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Abstract Details

Abstract Title

A Study of Eating Disorder Tendency Related with Activity Energy Expenditure among University Female Students

Abstract Theme

Sport psychology

Type Presentation

Oral presentation

Abstract Authors

Presenter Shan-Shan MAO - Beijing Sport University (Sport Rehabilitation) - CN

Presentation Details

Room: Venus        Date: 2 September        Time: 17:20:00        Presenter: Shan-Shan MAO

Abstract Resume

Background: The purpose of this study was to evaluate the prevalence of eating disorder (ED) tendency and potential risks related with activity energy expenditure (AEE) among
university female students of both athlete and non-athlete. (1) Compare the means of Eating Disorder Inventory -3 (EDI-3) subscales of university athlete and non-athlete students to determine if there
was a difference between the two groups at the Beijing sport university. (2) Identify the athlete or non-athletes who are at risk for ED related risk factor. (3) Measure the daily AEE for a selected
group with high ED tendency, and determine if there was a difference between athlete and non-athlete groups.


Methods: A total of 200 athletes (20.33 yrs) and 161 non-athletes (21.67 yrs) was involved in this study. EDI-3 was adopted to estimate the risk of ED. Two self-designed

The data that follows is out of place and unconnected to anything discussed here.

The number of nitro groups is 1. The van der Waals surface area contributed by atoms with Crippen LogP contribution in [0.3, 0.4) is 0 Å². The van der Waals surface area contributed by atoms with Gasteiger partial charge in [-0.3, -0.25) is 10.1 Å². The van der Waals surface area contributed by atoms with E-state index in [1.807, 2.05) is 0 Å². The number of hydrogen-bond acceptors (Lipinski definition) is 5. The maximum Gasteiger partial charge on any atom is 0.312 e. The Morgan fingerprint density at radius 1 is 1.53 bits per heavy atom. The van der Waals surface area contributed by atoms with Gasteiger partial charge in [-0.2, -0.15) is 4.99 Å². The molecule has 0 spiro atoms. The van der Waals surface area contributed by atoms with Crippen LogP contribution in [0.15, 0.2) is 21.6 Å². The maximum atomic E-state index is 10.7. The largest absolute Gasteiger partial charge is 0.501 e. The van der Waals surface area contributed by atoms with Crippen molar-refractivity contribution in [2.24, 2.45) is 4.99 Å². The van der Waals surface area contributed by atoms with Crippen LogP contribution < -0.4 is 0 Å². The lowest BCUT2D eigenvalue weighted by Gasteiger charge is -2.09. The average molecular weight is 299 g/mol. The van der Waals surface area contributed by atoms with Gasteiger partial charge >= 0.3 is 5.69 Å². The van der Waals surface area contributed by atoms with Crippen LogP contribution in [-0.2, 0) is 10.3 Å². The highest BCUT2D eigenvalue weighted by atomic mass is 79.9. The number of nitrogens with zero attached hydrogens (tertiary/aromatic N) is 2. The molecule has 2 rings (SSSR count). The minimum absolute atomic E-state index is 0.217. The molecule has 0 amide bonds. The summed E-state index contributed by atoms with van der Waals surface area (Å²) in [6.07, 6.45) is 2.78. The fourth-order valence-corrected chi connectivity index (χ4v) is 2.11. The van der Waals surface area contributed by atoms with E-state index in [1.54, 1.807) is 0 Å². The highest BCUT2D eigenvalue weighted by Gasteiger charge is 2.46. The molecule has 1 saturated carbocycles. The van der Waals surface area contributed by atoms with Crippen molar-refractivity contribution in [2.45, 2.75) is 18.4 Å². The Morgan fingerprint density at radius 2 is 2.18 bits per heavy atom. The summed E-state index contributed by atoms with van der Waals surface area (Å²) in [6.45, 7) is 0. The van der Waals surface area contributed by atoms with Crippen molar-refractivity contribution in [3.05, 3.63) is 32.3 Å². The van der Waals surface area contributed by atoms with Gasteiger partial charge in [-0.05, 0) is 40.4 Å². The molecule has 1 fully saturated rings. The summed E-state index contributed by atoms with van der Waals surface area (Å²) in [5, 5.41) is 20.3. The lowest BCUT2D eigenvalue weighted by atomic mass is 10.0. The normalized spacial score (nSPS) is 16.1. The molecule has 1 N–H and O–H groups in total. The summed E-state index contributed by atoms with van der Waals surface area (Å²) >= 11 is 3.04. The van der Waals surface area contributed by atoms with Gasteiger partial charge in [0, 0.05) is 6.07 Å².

questionnaires were also utilized to acquire the demographic characteristics, weight history, and menstrual status. Fifteen randomly selected persons with high ED tendency in each group were requested
to wear accelerometers (Actigragh GT3X) for consecutive 7 days at least 10~14 hours a day to record daily physical activities (PA).


Results: Main results include: (1) 26.3% of the athletes showed a high tendency of ED, which was significantly lower than that of non-athletes (49%, P < 0.01). Moreover, the athletes
differed significantly on all EDI-3 subscales from non-athletes. In addition the athletes scored significantly lower mean value on the Drive for Thinness (DT) and Body Dissatisfaction (BD) subscales.
(2) Body mass index, previous weight loss, BD and the difference between actual weight and ideal weight were potential risk factors in developing ED. (3) The prevalence of menstrual irregularities
(MI) among athletes was significantly higher than that among non-athletes (33.4% and 13.1%, respectively, P < 0.01). (4) The averaged AEE of athlete was 931.2 kcal/ day, significantly higher than the
amount of non-athlete, 530.2 kcal/day (P < 0.05). Moreover, averaged total time in MVPA (moderate to vigorous PA) of athlete was 105.5 min/day, significantly more than the amount of non-athlete, 57.9
kcal/day (P < 0.01).


Conclusions: (1) Non-athletic undergraduate students displayed a higher tendency of ED compared with athletes. So non-athletic students would be more prone to get risk of ED. (2) In
contrast, athletic students displayed more MI compared with non- athletes, which implied that ED and MI might not appear together. (3) Daily AEE in non-athletic students was not high, possibly due to
long-time light PA. This suggested that non-athletic ED tendency resulted from inadequate dietary intake other than insufficient energy availability because of heavy activity (Acknowledgment: This
work was supported by Project BSU 2015YB001).


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